Week 55: Revelation

Prepare these questions for Sunday, May 18, 2014.  We will not meet May 11 due to Mother's Day.

The book of Revelation was written by the disciple John, most likely the last surviving man to have walked with Jesus during his ministry. In John's day, apocalyptic literature was a known form of writing. Visions where an angel or other guide shows a mortal man the spiritual world were fairly common. Today, it is a rather odd way to tell a story or to encourage someone and, therefore, Revelation is often hard to understand. This book was literally written to encourage Christians from seven specific churches during the oppression that was coming from the Roman Empire. The book was a letter meant to be read aloud in each of these churches and the symbolism would have been more familiar to them (for instance, references to the seven mountains or hills is most likely Rome, which was known as the City of the Seven Hills). Although many Biblical scholars and teachers try to unravel the mysteries of this book (and argue a lot in the process), it's main message can be clear without understanding what modern or future events it may or may not be referencing. The basic idea is this: Trials will come. With God, we can endure these trials. In the end, God will reign over all creation as He did in the beginning.

1. What does John's vision of Jesus look like in Chapter 1? How does this differ from the Jesus we have read about in the rest of the New Testament?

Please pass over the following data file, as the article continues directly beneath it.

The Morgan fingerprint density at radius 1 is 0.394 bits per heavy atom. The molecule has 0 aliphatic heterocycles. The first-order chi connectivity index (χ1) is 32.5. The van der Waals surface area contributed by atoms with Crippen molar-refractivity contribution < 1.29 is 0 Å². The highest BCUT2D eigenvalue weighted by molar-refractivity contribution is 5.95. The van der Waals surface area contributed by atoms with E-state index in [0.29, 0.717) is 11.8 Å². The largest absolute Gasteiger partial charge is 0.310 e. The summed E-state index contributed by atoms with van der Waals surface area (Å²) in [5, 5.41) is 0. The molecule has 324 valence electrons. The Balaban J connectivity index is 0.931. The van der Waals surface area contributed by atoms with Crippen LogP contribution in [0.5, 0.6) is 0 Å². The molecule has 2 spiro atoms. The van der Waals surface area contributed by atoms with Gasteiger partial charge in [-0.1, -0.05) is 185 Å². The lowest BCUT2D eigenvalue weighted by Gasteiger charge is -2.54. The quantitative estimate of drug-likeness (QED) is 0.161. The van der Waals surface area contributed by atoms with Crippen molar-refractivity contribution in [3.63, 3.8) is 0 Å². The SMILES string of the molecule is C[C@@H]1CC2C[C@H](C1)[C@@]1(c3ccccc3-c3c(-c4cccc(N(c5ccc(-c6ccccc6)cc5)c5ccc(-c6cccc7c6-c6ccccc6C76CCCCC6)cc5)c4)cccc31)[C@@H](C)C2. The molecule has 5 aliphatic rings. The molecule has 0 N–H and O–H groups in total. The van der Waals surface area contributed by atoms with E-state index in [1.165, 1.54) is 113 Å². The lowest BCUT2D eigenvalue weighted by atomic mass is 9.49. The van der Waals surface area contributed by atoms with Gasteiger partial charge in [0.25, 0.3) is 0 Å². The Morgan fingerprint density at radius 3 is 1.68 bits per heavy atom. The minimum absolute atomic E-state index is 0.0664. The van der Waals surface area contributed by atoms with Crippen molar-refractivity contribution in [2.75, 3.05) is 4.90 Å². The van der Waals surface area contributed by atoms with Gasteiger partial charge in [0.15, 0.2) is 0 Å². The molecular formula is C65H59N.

2. Read the description of the throne in Heaven in chapter 4. What impression does this vision give of God?

3. There are a lot of number references in Revelation that are probably symbolic. Twelve, and multiples of 12, can refer to the 12 tribes of Israel and possibly just mean people who follow God. The number seven sometimes refers to the seven churches to whom the letter is addressed and sometimes refers to Rome. Why would there be so many specific numbers used if they are not literal? Why didn't the author just state more plainly what he wanted to say?

4. Read the description of the Heavenly Warrior in chapter 19:11-21. This is generally thought to be the second coming of Christ (the first one being when Jesus was teaching on Earth). What might the seven churches like about this different version of Christ? What might they find scary or intimidating?

5. The descriptions of the New Heaven and the New Earth, the New Jerusalem, and the restored Eden are all a bit controversial. Are they restored here on our literal planet? Are they visions? What does the final victory over evil actually look like? We can't know, but we can gain assurance from idea of victory and the last words of the Bible. Read Revelation 22:12-21. What is the main idea of this epilogue? Why do you think this is how the Bible ends?

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